Prime Minister Justin Trudeau references a joke image of himself with a mullet haircut during his speech at the Parliamentary Press Gallery Dinner at the Museum of History in Gatineau, Que., on Saturday, Oct. 22, 2022. THE CANADIAN PRESS/Spencer Colby

Prime Minister Justin Trudeau references a joke image of himself with a mullet haircut during his speech at the Parliamentary Press Gallery Dinner at the Museum of History in Gatineau, Que., on Saturday, Oct. 22, 2022. THE CANADIAN PRESS/Spencer Colby

Trudeau takes jabs at Conservative leader in absentia at annual press gallery dinner

Pierre Poilievre did not attend the event

Conservative Leader Pierre Poilievre did not attend the press gallery dinner on Saturday evening, but he was nonetheless much of the focus of a long-standing political tradition of lobbing light-hearted shots at political rivals during speeches at the event.

The traditionally annual event sees politicians and journalists who work on Parliament Hill come together for an evening of laughs at each other’s expense, but it was put on hiatus for two years because of the COVID-19 pandemic.

Prime Minister Justin Trudeau began getting his digs in at Poilievre with the suggestion that the Conservative leader would have come if the press gallery had told him they were “occupying” the venue — a reference to his support for the “Freedom Convoy” protest.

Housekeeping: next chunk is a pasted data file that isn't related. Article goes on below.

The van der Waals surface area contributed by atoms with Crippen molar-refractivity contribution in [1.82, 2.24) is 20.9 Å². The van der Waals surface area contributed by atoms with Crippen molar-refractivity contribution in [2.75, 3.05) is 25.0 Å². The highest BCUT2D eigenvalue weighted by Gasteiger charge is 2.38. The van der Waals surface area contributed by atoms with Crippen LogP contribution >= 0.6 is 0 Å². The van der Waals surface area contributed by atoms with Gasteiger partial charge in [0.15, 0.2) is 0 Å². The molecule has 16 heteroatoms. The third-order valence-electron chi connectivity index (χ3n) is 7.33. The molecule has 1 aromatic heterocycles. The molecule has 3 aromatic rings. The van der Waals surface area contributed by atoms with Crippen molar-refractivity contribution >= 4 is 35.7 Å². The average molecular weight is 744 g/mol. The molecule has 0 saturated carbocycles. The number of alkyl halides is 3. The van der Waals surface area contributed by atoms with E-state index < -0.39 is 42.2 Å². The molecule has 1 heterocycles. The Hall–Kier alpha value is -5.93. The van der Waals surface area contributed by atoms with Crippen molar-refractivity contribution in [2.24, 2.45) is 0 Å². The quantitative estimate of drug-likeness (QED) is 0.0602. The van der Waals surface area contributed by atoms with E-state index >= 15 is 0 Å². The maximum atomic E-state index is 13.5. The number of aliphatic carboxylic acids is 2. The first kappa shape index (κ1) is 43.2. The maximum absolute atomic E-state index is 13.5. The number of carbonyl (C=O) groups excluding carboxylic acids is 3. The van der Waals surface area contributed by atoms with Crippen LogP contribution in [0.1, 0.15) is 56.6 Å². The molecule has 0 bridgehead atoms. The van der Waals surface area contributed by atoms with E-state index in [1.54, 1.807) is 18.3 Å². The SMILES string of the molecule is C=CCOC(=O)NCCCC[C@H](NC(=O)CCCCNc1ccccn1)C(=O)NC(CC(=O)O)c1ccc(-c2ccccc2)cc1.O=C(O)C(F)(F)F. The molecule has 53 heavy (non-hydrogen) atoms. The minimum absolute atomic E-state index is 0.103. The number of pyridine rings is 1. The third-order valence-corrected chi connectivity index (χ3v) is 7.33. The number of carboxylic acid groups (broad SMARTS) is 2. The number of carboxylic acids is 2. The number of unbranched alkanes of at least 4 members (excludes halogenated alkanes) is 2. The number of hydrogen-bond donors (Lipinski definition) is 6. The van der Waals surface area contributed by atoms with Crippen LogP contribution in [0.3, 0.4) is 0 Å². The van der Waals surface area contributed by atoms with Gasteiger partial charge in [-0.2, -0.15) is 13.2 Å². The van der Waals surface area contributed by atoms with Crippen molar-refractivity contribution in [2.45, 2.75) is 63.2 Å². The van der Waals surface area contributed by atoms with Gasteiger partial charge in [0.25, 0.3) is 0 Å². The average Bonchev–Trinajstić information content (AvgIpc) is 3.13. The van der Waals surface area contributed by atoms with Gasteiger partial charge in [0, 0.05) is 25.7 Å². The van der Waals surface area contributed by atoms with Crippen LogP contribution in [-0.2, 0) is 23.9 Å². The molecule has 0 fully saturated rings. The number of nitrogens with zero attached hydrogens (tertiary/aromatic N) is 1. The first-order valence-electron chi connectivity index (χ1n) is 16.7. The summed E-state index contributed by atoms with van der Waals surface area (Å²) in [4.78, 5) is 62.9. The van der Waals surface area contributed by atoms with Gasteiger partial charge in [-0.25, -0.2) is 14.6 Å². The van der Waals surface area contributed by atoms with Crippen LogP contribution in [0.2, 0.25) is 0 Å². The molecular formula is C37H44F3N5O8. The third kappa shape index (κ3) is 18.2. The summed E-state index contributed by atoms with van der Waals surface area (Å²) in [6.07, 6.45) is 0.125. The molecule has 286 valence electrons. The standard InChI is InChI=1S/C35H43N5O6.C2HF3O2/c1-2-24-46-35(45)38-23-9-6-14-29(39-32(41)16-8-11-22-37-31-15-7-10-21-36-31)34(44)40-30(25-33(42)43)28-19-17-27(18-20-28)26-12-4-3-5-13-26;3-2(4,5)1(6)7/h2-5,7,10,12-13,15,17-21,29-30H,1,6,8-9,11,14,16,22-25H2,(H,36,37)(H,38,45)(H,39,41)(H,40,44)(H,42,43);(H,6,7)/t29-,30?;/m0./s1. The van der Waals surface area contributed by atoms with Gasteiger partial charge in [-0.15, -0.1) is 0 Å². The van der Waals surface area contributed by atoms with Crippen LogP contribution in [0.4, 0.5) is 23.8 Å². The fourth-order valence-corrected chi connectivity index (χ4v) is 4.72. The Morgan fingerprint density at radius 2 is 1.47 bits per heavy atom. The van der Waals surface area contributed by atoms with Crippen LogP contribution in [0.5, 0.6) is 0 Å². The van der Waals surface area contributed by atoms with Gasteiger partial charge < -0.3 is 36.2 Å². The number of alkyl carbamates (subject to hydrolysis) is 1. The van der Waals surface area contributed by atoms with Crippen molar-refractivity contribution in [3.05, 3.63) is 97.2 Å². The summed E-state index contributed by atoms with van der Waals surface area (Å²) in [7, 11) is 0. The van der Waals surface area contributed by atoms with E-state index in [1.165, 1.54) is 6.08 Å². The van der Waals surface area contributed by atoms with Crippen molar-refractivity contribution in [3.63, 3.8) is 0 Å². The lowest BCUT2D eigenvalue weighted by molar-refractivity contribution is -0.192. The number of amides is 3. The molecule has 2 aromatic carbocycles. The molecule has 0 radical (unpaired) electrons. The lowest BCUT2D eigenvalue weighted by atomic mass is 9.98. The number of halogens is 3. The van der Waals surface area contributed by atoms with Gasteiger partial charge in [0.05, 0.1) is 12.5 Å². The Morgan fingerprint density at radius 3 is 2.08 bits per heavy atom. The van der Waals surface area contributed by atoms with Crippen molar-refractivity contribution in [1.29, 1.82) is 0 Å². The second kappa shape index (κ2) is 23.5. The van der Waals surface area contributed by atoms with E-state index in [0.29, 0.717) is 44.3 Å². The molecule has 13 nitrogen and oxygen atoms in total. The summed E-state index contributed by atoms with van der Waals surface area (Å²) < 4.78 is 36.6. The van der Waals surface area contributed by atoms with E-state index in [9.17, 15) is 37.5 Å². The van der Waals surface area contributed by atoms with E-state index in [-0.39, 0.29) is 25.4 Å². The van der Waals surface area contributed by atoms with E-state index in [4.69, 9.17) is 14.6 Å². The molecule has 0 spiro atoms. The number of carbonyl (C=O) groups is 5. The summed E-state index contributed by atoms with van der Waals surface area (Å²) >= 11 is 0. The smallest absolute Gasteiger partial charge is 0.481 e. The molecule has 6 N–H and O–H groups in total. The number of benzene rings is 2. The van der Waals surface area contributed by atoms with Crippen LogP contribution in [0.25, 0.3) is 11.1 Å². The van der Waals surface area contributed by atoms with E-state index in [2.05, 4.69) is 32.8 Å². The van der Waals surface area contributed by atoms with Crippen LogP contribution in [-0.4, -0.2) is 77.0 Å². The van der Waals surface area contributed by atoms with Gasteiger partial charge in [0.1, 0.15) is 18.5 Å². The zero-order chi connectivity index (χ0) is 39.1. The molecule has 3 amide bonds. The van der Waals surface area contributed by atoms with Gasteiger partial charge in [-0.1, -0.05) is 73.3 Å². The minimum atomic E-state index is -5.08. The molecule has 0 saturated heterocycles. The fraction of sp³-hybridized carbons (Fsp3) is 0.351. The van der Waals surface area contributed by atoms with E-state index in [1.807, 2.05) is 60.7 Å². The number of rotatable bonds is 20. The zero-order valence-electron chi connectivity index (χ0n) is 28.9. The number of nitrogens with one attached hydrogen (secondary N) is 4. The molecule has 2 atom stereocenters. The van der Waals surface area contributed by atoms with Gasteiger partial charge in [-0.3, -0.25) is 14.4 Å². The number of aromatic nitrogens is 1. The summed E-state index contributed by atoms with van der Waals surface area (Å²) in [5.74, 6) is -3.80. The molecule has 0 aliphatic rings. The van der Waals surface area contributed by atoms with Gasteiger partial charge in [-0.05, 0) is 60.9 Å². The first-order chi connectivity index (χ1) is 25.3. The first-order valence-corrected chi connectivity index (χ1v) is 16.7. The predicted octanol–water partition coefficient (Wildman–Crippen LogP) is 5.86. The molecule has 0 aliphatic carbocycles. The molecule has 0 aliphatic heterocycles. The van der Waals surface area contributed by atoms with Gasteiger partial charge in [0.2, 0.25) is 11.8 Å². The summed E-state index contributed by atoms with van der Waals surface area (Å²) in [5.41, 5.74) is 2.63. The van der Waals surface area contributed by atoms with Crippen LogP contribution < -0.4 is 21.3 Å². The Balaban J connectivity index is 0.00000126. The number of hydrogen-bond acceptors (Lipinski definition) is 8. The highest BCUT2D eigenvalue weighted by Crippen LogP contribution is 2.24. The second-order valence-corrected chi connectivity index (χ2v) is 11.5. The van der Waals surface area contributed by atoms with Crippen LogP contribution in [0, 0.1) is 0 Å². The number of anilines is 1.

Poilievre declined an invitation to the dinner in similar fashion to his former boss and predecessor as head of the party, Stephen Harper.

Harper would also skip the black-tie event when he was in power but did attend when he was Opposition leader and showed off his funny bone.

While many of the jabs were indeed light-hearted, some walked the line between humour and insult.

Trudeau mentioned, for example, Poilievre’s comments on a podcast hosted by Jordan Peterson, a controversial commentator, about using plain language.

“He said he’s a believer in using simple Anglo-Saxon words,” Trudeau recalled. “I didn’t get it either, but I’m told it sounds much better in the original German.”

At the time, Conservative MP Garnett Genuis had come to the defence of Poilievre, who was a leadership contender, saying he was making a point about using words that are “shorter and sharper” in an effort at clarity.

Trudeau also charged the Opposition leader with giving bad advice when he suggested Canadians could opt out of inflation using digital currency.

“Surely one of the two of us should be thinking about monetary policy,” he said in one of several jokes about bitcoins that evening.

All the party leaders who gave speeches took their turn at the Conservatives, including NDP Leader Jagmeet Singh, who said many politicians used the pandemic as an opportunity to take on new projects.

He had a baby, Trudeau grew a beard, and Poilievre took over the People’s Party of Canada, Singh quipped. He was referring to the right-wing party led by Maxime Bernier, a former Conservative cabinet minister.

They also made fun of themselves: Singh promised to divulge “secret details” of his deal with the governing Liberals and Bloc Quebecois Leader Yves-François Blanchet told journalists he would miss them after Quebec declared independence.

Trudeau also took shots at himself. He said he’s learned over the years to avoid having to apologize for his missteps.

You all remember the scandal at the Finnish Embassy, he said. Oh no, wait, no one remembers “because I got my hair cut that weekend,” he said.

The joke got one of the biggest laughs of the night.

Laura Osman, The Canadian Press

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